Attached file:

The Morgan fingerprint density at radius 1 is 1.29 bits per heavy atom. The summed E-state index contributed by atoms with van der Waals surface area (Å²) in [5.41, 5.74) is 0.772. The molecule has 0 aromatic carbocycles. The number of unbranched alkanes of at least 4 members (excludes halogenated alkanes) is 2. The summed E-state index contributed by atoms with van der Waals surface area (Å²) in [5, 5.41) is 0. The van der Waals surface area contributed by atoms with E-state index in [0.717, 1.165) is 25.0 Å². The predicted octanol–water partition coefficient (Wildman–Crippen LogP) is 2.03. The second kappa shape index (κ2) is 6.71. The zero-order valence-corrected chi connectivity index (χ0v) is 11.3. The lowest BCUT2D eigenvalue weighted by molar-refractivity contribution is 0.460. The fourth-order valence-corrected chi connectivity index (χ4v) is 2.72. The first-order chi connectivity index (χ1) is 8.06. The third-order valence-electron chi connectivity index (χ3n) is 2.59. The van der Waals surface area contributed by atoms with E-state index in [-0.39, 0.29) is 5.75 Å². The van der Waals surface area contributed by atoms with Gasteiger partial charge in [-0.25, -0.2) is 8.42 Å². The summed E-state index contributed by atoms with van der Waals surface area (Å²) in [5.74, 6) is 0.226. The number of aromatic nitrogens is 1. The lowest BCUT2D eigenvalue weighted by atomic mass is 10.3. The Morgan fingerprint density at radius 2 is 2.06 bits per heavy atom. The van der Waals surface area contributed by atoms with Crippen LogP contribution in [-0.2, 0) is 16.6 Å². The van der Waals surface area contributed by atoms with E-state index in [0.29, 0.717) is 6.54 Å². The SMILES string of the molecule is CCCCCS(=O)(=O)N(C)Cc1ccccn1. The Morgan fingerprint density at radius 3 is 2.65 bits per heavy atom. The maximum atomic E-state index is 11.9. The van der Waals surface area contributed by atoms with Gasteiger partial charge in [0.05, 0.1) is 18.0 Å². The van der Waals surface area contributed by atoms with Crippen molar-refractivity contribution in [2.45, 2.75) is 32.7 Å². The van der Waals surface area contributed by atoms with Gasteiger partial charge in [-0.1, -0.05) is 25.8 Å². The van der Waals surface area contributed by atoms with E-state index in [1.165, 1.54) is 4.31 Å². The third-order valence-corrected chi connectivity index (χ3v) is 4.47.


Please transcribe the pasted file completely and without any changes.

The Morgan fingerprint density at radius 1 is 1.29 bits per heavy atom. The summed E-state index contributed by atoms with van der Waals surface area (Å²) in [5.41, 5.74) is 0.772. The molecule has 0 aromatic carbocycles. The number of unbranched alkanes of at least 4 members (excludes halogenated alkanes) is 2. The summed E-state index contributed by atoms with van der Waals surface area (Å²) in [5, 5.41) is 0. The van der Waals surface area contributed by atoms with E-state index in [0.717, 1.165) is 25.0 Å². The predicted octanol–water partition coefficient (Wildman–Crippen LogP) is 2.03. The second kappa shape index (κ2) is 6.71. The zero-order valence-corrected chi connectivity index (χ0v) is 11.3. The lowest BCUT2D eigenvalue weighted by molar-refractivity contribution is 0.460. The fourth-order valence-corrected chi connectivity index (χ4v) is 2.72. The first-order chi connectivity index (χ1) is 8.06. The third-order valence-electron chi connectivity index (χ3n) is 2.59. The van der Waals surface area contributed by atoms with E-state index in [-0.39, 0.29) is 5.75 Å². The van der Waals surface area contributed by atoms with Gasteiger partial charge in [-0.25, -0.2) is 8.42 Å². The summed E-state index contributed by atoms with van der Waals surface area (Å²) in [5.74, 6) is 0.226. The number of aromatic nitrogens is 1. The lowest BCUT2D eigenvalue weighted by atomic mass is 10.3. The Morgan fingerprint density at radius 2 is 2.06 bits per heavy atom. The van der Waals surface area contributed by atoms with Crippen LogP contribution in [-0.2, 0) is 16.6 Å². The van der Waals surface area contributed by atoms with E-state index in [0.29, 0.717) is 6.54 Å². The SMILES string of the molecule is CCCCCS(=O)(=O)N(C)Cc1ccccn1. The Morgan fingerprint density at radius 3 is 2.65 bits per heavy atom. The maximum atomic E-state index is 11.9. The van der Waals surface area contributed by atoms with Gasteiger partial charge in [0.05, 0.1) is 18.0 Å². The van der Waals surface area contributed by atoms with Crippen molar-refractivity contribution in [2.45, 2.75) is 32.7 Å². The van der Waals surface area contributed by atoms with Gasteiger partial charge in [-0.1, -0.05) is 25.8 Å². The van der Waals surface area contributed by atoms with E-state index in [1.165, 1.54) is 4.31 Å². The third-order valence-corrected chi connectivity index (χ3v) is 4.47.